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Fauci warns on rush to reopen in US

By ZHAO HUANXIN in Washington | China Daily Global | Updated: 2020-05-13 11:00
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Dr. Anthony Fauci, director of the National Institute of Allergy and Infectious Diseases is seen in a frame grab from a video feed as he testifies remotely from his home during a US Senate Committee for Health, Education, Labor, and Pensions hearing on the coronavirus disease (COVID-19) in Washington, US, May 12, 2020. [Photo/Agencies]

Little spikes might turn into outbreaks with "really serious" consequences if there is a rush to reopen the US economy without following coronavirus guidelines, Dr Anthony Fauci, the country's top infectious disease expert, said Tuesday.

In a video testimony before a Senate committee, Fauci also cautioned that the mortality count of the COVID-19 pandemic in the US is likely higher.

He said that if states and cities disregard guidelines for safe reopening and prematurely open up, it "could turn the clock back", which not only would cause "some suffering and death that could be avoided, but could even set you back on the road to try to get economic recovery".

The hearing before the Health, Education, Labor and Pensions Committee came as more than two dozen US states have begun to lift their lockdowns as a first step toward resuming economic activities.

With mounting economic pressure and massive job losses, US President Donald Trump has supported states to reopen businesses. He tweeted Tuesday: "Our Testing is the BEST in the World, by FAR! Numbers are coming down in most parts of our Country, which wants to open and get going again. It is happening, safely!"

The testimony was attended at the Capitol by several mask-wearing committee members, with Senator Lamar Alexander, a Republican, chaired the hearing by video from the study in his cabin in Tennessee.

"Even under the best of circumstances, when you pull back on mitigation, you will see some cases appear," the director of the National Institute of Allergy and Infectious Diseases said.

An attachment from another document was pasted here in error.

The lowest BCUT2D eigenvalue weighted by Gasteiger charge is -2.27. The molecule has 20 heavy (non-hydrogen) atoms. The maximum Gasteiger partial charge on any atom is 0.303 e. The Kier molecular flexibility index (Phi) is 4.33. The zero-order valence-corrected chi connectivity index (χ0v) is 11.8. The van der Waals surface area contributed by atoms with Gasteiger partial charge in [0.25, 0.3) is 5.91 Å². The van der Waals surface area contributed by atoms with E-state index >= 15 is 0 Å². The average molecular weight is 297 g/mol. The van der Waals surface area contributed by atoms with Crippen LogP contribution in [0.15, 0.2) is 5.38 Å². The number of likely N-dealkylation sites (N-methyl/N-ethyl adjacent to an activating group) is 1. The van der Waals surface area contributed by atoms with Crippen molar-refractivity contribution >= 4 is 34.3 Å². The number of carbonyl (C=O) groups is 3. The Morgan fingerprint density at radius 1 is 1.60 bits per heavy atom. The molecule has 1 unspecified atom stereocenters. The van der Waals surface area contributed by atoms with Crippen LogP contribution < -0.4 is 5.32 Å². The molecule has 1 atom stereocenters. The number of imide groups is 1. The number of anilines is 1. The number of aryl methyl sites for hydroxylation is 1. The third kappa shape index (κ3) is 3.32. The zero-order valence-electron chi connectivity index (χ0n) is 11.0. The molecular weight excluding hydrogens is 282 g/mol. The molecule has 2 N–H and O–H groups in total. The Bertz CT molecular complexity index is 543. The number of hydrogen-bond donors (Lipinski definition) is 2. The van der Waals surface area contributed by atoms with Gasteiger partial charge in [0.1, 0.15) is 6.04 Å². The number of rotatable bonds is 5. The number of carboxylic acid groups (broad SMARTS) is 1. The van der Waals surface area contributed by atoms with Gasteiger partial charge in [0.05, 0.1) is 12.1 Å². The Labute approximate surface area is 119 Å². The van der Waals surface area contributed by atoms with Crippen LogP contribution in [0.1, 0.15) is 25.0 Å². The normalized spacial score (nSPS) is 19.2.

Fauci, a key member of the White House Coronavirus Task Force, testified while self-quarantining after a White House staffer tested positive for the virus last Thursday.

"It's the ability and the capability of responding to those cases with good identification, isolation and contact tracing (that) will determine whether you can continue to go forward, as you try to reopen America," he said.

Fauci also warned that it is "entirely conceivable and possible" that a second virus wave will happen this fall.

The coronavirus outbreak has infected at least 1.3 million people in the US, with more than 80,000 deaths.

"If you think we have it completely under control, no we don't," Fauci said.

"If you look at the dynamics of the outbreak, we are seeing a diminution of hospitalizations and infections in some places such as in New York City, which has plateaued and is starting to come down, but in other parts of the country, we are seeing spikes," he said.

Asked if the US mortality count was correct, Fauci said "the number is likely higher. I don't know exactly what percent higher".

In commenting on Fauci's testimony, White House Press Secretary Kayleigh McEnany said, "I do want to stress, as the president has stressed, that we do want to reopen this country because there are consequences that run the other way when we stay closed down as a country."

J. Stephen Morrison, director of the CSIS Global Health Policy Center, said the American public remains uneasy about a premature lifting of shelter in place.

"There remains deep tension between public health safety on the one hand and a desire, understandable desire to exit the economic crisis and see a reopening of business and schools," he said Thursday.

James H. Stock, Harold Hitchings Burbank Professor of Political Economy at Harvard University, said that while reopening the economy is urgently needed, doing so in a way that leads to a second wave of deaths and a subsequent second shutdown could result in damage that is lasting and profound.

"Low-contact, high-value workplaces should be reopened quickly, and returning workers must feel safe," Stock suggested in a report submitted to a Brookings Institution discussion "Reopening the coronavirus-closed economy" Tuesday. "Some high-contact activities might need to be suspended indefinitely."

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